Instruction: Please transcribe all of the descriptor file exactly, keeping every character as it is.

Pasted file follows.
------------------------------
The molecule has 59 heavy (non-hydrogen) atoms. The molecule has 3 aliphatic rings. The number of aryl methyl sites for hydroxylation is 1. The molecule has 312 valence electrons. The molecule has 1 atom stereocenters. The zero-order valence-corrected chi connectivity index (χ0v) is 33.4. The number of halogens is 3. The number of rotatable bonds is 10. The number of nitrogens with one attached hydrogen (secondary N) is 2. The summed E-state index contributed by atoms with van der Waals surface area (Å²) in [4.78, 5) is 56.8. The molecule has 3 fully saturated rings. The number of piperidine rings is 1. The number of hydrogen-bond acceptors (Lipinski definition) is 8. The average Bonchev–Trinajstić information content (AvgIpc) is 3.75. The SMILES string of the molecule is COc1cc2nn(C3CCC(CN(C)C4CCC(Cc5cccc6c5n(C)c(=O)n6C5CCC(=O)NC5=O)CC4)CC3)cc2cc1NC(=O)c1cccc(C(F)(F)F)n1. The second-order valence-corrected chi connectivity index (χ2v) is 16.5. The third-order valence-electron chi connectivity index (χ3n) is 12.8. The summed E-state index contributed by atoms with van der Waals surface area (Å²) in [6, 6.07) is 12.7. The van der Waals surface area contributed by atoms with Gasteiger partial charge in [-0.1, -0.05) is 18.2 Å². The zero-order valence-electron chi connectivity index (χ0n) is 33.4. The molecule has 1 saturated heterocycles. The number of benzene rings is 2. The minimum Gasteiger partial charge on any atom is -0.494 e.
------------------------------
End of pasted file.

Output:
The molecule has 59 heavy (non-hydrogen) atoms. The molecule has 3 aliphatic rings. The number of aryl methyl sites for hydroxylation is 1. The molecule has 312 valence electrons. The molecule has 1 atom stereocenters. The zero-order valence-corrected chi connectivity index (χ0v) is 33.4. The number of halogens is 3. The number of rotatable bonds is 10. The number of nitrogens with one attached hydrogen (secondary N) is 2. The summed E-state index contributed by atoms with van der Waals surface area (Å²) in [4.78, 5) is 56.8. The molecule has 3 fully saturated rings. The number of piperidine rings is 1. The number of hydrogen-bond acceptors (Lipinski definition) is 8. The average Bonchev–Trinajstić information content (AvgIpc) is 3.75. The SMILES string of the molecule is COc1cc2nn(C3CCC(CN(C)C4CCC(Cc5cccc6c5n(C)c(=O)n6C5CCC(=O)NC5=O)CC4)CC3)cc2cc1NC(=O)c1cccc(C(F)(F)F)n1. The second-order valence-corrected chi connectivity index (χ2v) is 16.5. The third-order valence-electron chi connectivity index (χ3n) is 12.8. The summed E-state index contributed by atoms with van der Waals surface area (Å²) in [6, 6.07) is 12.7. The van der Waals surface area contributed by atoms with Gasteiger partial charge in [-0.1, -0.05) is 18.2 Å². The zero-order valence-electron chi connectivity index (χ0n) is 33.4. The molecule has 1 saturated heterocycles. The number of benzene rings is 2. The minimum Gasteiger partial charge on any atom is -0.494 e.